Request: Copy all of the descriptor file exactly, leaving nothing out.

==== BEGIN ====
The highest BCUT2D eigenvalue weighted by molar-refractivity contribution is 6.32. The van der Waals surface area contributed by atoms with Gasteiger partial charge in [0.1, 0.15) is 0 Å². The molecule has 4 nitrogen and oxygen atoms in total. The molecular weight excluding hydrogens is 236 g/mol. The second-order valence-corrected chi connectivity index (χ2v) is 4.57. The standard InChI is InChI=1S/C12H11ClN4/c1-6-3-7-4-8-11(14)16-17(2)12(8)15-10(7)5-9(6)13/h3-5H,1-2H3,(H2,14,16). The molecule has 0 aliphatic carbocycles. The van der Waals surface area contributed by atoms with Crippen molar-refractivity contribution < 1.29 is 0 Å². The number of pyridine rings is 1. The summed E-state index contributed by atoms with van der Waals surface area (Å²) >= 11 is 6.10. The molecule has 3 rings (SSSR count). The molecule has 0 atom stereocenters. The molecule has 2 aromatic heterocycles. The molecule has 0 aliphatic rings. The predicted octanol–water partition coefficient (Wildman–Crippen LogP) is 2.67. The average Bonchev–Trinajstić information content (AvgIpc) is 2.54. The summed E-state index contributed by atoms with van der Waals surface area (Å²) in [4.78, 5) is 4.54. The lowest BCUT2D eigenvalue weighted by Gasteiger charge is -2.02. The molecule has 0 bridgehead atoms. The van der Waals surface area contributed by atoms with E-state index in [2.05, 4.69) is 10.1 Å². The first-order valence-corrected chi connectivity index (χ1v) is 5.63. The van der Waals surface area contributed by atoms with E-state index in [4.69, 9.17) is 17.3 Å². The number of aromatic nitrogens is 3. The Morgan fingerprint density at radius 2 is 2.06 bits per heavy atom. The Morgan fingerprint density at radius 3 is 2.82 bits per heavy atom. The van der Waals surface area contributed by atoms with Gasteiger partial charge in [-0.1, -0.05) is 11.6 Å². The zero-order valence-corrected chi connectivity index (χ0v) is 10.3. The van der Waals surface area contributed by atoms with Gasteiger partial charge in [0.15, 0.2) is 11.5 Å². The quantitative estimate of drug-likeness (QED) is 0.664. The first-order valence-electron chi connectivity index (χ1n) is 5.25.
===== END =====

The highest BCUT2D eigenvalue weighted by molar-refractivity contribution is 6.32. The van der Waals surface area contributed by atoms with Gasteiger partial charge in [0.1, 0.15) is 0 Å². The molecule has 4 nitrogen and oxygen atoms in total. The molecular weight excluding hydrogens is 236 g/mol. The second-order valence-corrected chi connectivity index (χ2v) is 4.57. The standard InChI is InChI=1S/C12H11ClN4/c1-6-3-7-4-8-11(14)16-17(2)12(8)15-10(7)5-9(6)13/h3-5H,1-2H3,(H2,14,16). The molecule has 0 aliphatic carbocycles. The van der Waals surface area contributed by atoms with Crippen molar-refractivity contribution < 1.29 is 0 Å². The number of pyridine rings is 1. The summed E-state index contributed by atoms with van der Waals surface area (Å²) >= 11 is 6.10. The molecule has 3 rings (SSSR count). The molecule has 0 atom stereocenters. The molecule has 2 aromatic heterocycles. The molecule has 0 aliphatic rings. The predicted octanol–water partition coefficient (Wildman–Crippen LogP) is 2.67. The average Bonchev–Trinajstić information content (AvgIpc) is 2.54. The summed E-state index contributed by atoms with van der Waals surface area (Å²) in [4.78, 5) is 4.54. The lowest BCUT2D eigenvalue weighted by Gasteiger charge is -2.02. The molecule has 0 bridgehead atoms. The van der Waals surface area contributed by atoms with E-state index in [2.05, 4.69) is 10.1 Å². The first-order valence-corrected chi connectivity index (χ1v) is 5.63. The van der Waals surface area contributed by atoms with E-state index in [4.69, 9.17) is 17.3 Å². The number of aromatic nitrogens is 3. The Morgan fingerprint density at radius 2 is 2.06 bits per heavy atom. The Morgan fingerprint density at radius 3 is 2.82 bits per heavy atom. The van der Waals surface area contributed by atoms with Gasteiger partial charge in [-0.1, -0.05) is 11.6 Å². The zero-order valence-corrected chi connectivity index (χ0v) is 10.3. The van der Waals surface area contributed by atoms with Gasteiger partial charge in [0.15, 0.2) is 11.5 Å². The quantitative estimate of drug-likeness (QED) is 0.664. The first-order valence-electron chi connectivity index (χ1n) is 5.25.